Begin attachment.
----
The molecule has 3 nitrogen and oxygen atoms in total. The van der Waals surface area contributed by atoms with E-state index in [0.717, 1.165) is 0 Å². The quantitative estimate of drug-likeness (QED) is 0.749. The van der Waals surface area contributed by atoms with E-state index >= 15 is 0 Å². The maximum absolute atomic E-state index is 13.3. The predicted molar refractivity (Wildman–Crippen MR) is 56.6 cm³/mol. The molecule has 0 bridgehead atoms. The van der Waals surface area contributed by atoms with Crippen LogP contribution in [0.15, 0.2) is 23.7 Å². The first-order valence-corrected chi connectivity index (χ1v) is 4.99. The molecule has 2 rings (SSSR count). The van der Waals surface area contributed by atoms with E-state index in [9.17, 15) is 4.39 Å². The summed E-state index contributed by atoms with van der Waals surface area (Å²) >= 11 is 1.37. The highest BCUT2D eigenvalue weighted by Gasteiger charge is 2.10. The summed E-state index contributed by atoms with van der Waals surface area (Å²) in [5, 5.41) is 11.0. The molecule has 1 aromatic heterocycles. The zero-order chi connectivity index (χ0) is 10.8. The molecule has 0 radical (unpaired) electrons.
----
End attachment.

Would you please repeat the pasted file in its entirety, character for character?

The molecule has 3 nitrogen and oxygen atoms in total. The van der Waals surface area contributed by atoms with E-state index in [0.717, 1.165) is 0 Å². The quantitative estimate of drug-likeness (QED) is 0.749. The van der Waals surface area contributed by atoms with E-state index >= 15 is 0 Å². The maximum absolute atomic E-state index is 13.3. The predicted molar refractivity (Wildman–Crippen MR) is 56.6 cm³/mol. The molecule has 0 bridgehead atoms. The van der Waals surface area contributed by atoms with Crippen LogP contribution in [0.15, 0.2) is 23.7 Å². The first-order valence-corrected chi connectivity index (χ1v) is 4.99. The molecule has 2 rings (SSSR count). The van der Waals surface area contributed by atoms with E-state index in [9.17, 15) is 4.39 Å². The summed E-state index contributed by atoms with van der Waals surface area (Å²) >= 11 is 1.37. The highest BCUT2D eigenvalue weighted by Gasteiger charge is 2.10. The summed E-state index contributed by atoms with van der Waals surface area (Å²) in [5, 5.41) is 11.0. The molecule has 1 aromatic heterocycles. The zero-order chi connectivity index (χ0) is 10.8. The molecule has 0 radical (unpaired) electrons.